Developing learning activities for different learning styles

14 05 2013

I have always found Kolb’s learning cycle a helpful concept but have been a little more uncertain about his learning styles.  I suppose I don’t like the idea of “putting people in boxes”.  (Kolb’s four-stage cycle of learning is: ‘immediate or concrete experiences’ provide a basis for ‘observations and reflections’. These ‘observations and reflections’ are assimilated and distilled into ‘abstract concepts’ producing new implications for action which can be ‘actively tested’ in turn creating new experiences).

This week the ocTEL course asked us to read this summary of Kolb’s Learning Styles Theory and to think about what learning activities might work well for the four learning styles identified by Kolb.  I found this a helpful question to consider because rather than putting people into boxes, it provides a way for thinking about including a range of different learning activities in our courses that cater for and encourage the expression of a range of different ways of learning.  If we as teachers work towards including a range of activities in our courses (whatever mode they are offered in and whatever technologies they use), this will not only help to address the learning preferences of individuals but also provide a variety of learning activities and assessments, and ensure that we don’t cater (whether intentionally or unintentionally) for only some ways of learning.

So here are my very preliminary thoughts about the kinds of learning activities and assessment tasks that might be relevant to the four learning styles identified by Kolb. I’d appreciate any suggestions from others and will add to this as I gather more ideas.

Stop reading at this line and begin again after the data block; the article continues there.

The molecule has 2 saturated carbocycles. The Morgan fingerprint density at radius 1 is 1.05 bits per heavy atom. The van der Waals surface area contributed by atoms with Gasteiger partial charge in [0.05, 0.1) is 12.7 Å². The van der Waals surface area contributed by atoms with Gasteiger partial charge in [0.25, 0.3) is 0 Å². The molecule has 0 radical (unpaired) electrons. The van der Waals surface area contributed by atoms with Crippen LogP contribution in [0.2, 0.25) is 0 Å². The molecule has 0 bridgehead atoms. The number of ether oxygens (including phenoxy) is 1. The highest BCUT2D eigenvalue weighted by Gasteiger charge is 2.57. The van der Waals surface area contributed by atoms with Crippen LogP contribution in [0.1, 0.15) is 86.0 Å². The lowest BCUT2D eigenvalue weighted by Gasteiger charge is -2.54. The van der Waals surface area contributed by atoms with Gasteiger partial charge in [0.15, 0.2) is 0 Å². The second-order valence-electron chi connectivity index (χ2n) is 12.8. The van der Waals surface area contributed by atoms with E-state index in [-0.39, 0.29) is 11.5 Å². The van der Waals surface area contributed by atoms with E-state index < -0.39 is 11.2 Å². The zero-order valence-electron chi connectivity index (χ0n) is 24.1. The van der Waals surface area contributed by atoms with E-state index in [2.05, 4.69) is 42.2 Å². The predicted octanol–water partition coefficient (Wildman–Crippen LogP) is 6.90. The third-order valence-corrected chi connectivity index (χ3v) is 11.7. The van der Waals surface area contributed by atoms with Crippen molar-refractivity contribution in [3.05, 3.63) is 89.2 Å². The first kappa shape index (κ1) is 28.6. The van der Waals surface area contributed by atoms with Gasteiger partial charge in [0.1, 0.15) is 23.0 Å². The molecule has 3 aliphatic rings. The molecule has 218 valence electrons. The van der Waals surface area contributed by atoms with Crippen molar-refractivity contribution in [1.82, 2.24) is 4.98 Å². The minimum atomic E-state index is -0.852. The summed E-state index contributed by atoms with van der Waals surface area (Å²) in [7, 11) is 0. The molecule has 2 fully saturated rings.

Diverging (feeling and watching – CE/RO) Assimilating (watching and thinking – AC/RO)
Brainstorming
Creative assignments
Group work (summariser, motivator)
PBL
Wikis
Peer feedback
Social media
Readings
Lectures/presentations
Models
Written analysis, critique
Discussion forums which focus on analysis/critique/ideas
Group work (summariser, leader, note-taker)
Portfolio
Converging (doing and thinking – AC/AE) Accommodating (doing and feeling – CE/AE)
Practically oriented and applied assessment tasks e.g. devise a plan, produce a set of resources
PBL
Discussion forums that focus on application of knowledge
Simulations
Group work (producer)
Simulations
Practical tasks
Group work (leader)
Create own learning tasks
Report on outcomes of trials/experiments
Portfolio 
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2 responses

15 05 2013
sbrown1951

Hi Diane, reading your thoughts above I was reminded of Diana Laurillard’s taxonomy of media forms (Narrative, Interactive, Communicative, Adaptive and Productive) see more details here: http://edutechwiki.unige.ch/en/Laurillard_conversational_framework Ive used this taxonomy quite a bit in the past to help design learning activities and Ive always fund it more useful than Kolb because it seems to separate out different affordances and learning outcomes much more clearly than Kolb’s model. For example, Laurillard draws a clear distinction between simulations and creative, productive activity.

17 05 2013
dhockridge

Thanks. I agree that Laurillard’s five-fold taxonomy does seem more comprehensive and useful in terms of thinking about designing learning activities. I suppose that may be because Laurillard’s main focus is on pedagogy and learning design, whereas Kolb was coming at the issue from a perspective of understanding differences between learners.
I do think that one of the potential issues with Kolb’s approach is that it places too much focus on the style of learning, rather than focussing on appropriate methods of teaching that might meet learner needs (and stretch them to go beyond their comfort zones and preferred learning styles too.)

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